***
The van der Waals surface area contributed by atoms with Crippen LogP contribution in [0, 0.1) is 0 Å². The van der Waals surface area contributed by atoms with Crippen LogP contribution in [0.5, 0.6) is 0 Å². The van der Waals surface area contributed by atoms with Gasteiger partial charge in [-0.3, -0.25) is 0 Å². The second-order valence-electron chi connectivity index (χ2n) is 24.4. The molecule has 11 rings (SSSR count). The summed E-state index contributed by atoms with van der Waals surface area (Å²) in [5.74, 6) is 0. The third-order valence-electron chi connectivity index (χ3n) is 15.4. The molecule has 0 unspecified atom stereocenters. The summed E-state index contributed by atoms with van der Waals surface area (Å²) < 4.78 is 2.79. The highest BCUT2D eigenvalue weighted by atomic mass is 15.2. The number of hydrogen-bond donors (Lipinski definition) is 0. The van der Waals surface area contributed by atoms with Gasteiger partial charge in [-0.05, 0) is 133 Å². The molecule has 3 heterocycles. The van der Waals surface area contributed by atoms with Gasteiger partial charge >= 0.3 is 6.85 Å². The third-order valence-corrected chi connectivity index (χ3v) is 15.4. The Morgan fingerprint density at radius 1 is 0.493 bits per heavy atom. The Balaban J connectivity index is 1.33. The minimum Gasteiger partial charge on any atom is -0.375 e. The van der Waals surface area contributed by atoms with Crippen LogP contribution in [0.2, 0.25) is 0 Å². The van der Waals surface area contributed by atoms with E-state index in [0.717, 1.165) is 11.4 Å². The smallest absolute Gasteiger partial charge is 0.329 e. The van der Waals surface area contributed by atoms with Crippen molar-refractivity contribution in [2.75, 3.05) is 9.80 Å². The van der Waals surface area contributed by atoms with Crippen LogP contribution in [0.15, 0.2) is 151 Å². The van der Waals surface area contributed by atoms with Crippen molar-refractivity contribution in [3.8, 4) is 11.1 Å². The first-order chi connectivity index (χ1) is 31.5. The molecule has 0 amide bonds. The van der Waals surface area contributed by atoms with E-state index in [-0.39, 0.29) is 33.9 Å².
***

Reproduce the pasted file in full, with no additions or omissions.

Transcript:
The van der Waals surface area contributed by atoms with Crippen LogP contribution in [0, 0.1) is 0 Å². The van der Waals surface area contributed by atoms with Crippen LogP contribution in [0.5, 0.6) is 0 Å². The van der Waals surface area contributed by atoms with Gasteiger partial charge in [-0.3, -0.25) is 0 Å². The second-order valence-electron chi connectivity index (χ2n) is 24.4. The molecule has 11 rings (SSSR count). The summed E-state index contributed by atoms with van der Waals surface area (Å²) in [5.74, 6) is 0. The third-order valence-electron chi connectivity index (χ3n) is 15.4. The molecule has 0 unspecified atom stereocenters. The summed E-state index contributed by atoms with van der Waals surface area (Å²) < 4.78 is 2.79. The highest BCUT2D eigenvalue weighted by atomic mass is 15.2. The number of hydrogen-bond donors (Lipinski definition) is 0. The van der Waals surface area contributed by atoms with Gasteiger partial charge in [-0.05, 0) is 133 Å². The molecule has 3 heterocycles. The van der Waals surface area contributed by atoms with Gasteiger partial charge >= 0.3 is 6.85 Å². The third-order valence-corrected chi connectivity index (χ3v) is 15.4. The Morgan fingerprint density at radius 1 is 0.493 bits per heavy atom. The Balaban J connectivity index is 1.33. The minimum Gasteiger partial charge on any atom is -0.375 e. The van der Waals surface area contributed by atoms with Crippen LogP contribution in [0.2, 0.25) is 0 Å². The van der Waals surface area contributed by atoms with E-state index in [0.717, 1.165) is 11.4 Å². The smallest absolute Gasteiger partial charge is 0.329 e. The van der Waals surface area contributed by atoms with Crippen molar-refractivity contribution in [2.75, 3.05) is 9.80 Å². The van der Waals surface area contributed by atoms with Crippen LogP contribution in [0.15, 0.2) is 151 Å². The van der Waals surface area contributed by atoms with Crippen molar-refractivity contribution in [3.8, 4) is 11.1 Å². The first-order chi connectivity index (χ1) is 31.5. The molecule has 0 amide bonds. The van der Waals surface area contributed by atoms with E-state index in [-0.39, 0.29) is 33.9 Å².